MR images detect heart damage in childhood cancer survivors who were treated with anthracycline-based regimens.
MR images have shown early tissue markers of ventricular remodeling among childhood cancer survivors who were treated with anthracyclines, say researchers in a study published in the Journal of Cardiovascular Magnetic Resonance.
Researchers and physicians have long been aware of the cardiotoxic effects of antineoplastics such as anthracyclines and how these effects can influence the morbidity and mortality among childhood cancer survivors. However, heart damage may not always be noticeable in the early stages, when preventative therapy may be possible.
Researchers from the University of Alberta in Canada performed cardiovascular MR scans (CMR) on 30 childhood cancer survivors to examine the relationship between cardiac structure, function and tissue characteristics with chemotherapy doses and the exercise capacity of children who were treated with anthracyclines.
Thirty children, aged 7 to 19, were in at least two years’ remission following anthracycline treatment. They underwent CMR, echocardiography, and cardiopulmonary exercise testing for peak oxygen consumption (VO2). The researchers noted ventricular function, mass, T1 and T2 values, and myocardial extracellular volume fraction (ECV), which measures diffuse fibrosis based on changes in myocardial T1 values pre- and post-gadolinium. The children’s cardiac function was also assessed with conventional and speckle tracking echocardiography.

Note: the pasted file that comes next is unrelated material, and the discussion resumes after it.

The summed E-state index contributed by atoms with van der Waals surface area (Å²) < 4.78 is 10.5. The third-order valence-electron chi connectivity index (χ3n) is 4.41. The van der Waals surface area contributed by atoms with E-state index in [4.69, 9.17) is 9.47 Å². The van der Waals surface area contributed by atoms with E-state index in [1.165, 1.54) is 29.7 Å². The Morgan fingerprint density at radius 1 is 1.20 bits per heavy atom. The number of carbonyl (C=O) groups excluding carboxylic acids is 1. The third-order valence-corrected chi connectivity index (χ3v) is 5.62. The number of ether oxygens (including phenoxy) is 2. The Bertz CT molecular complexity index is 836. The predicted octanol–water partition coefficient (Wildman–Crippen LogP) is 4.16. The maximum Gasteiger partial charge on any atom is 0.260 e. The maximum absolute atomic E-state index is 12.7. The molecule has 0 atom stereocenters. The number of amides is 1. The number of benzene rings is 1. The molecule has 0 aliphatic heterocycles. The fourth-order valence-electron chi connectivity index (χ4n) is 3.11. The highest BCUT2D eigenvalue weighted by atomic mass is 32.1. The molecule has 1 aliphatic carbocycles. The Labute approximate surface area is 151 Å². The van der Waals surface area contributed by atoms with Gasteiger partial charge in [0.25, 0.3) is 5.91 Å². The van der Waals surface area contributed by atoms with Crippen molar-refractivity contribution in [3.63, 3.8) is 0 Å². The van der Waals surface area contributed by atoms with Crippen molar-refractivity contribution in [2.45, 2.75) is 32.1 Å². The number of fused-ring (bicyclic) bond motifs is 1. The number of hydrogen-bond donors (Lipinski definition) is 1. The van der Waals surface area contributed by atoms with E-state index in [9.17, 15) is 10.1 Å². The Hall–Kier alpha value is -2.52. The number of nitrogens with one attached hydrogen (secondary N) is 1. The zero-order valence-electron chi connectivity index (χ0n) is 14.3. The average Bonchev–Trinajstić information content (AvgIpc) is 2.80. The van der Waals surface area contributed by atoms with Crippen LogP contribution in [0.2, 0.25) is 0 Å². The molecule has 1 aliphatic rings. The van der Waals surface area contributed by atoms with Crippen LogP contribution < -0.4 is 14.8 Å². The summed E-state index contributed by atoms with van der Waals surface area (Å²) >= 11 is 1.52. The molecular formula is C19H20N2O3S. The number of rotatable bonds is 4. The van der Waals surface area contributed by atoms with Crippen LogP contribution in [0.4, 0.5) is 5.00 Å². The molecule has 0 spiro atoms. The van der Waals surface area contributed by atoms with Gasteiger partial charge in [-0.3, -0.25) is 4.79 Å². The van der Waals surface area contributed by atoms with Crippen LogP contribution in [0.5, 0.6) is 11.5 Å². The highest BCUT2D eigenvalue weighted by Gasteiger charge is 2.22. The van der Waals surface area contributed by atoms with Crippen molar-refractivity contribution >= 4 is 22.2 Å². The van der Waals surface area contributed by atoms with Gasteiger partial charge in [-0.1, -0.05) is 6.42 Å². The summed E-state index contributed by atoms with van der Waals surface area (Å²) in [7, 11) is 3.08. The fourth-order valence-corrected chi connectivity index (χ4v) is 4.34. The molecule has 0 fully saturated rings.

The researchers found that the CMR images did detect some changes in heart muscle related to the formation of fibrosis - even among children whose heart function had been judged as normal when viewed by ultrasound.
Patients had normal left ventricular ejection fraction, but their peak VO2 was 17 percent lower than age-predicted normal values. This was also correlated with the anthracycline doses.
“In childhood cancer survivors, MRI changes were related to anthracycline dose given to children,” lead authors Edythe Tham and Richard Thomson, MD, said in a release. “These changes are also mirrored by thinning of the heart wall and a reduction in the exercise capacity.”
More research is required, but the authors said they hope that by detecting heart changes early after treatment with chemotherapy, treatment may delay any heart damage that may result.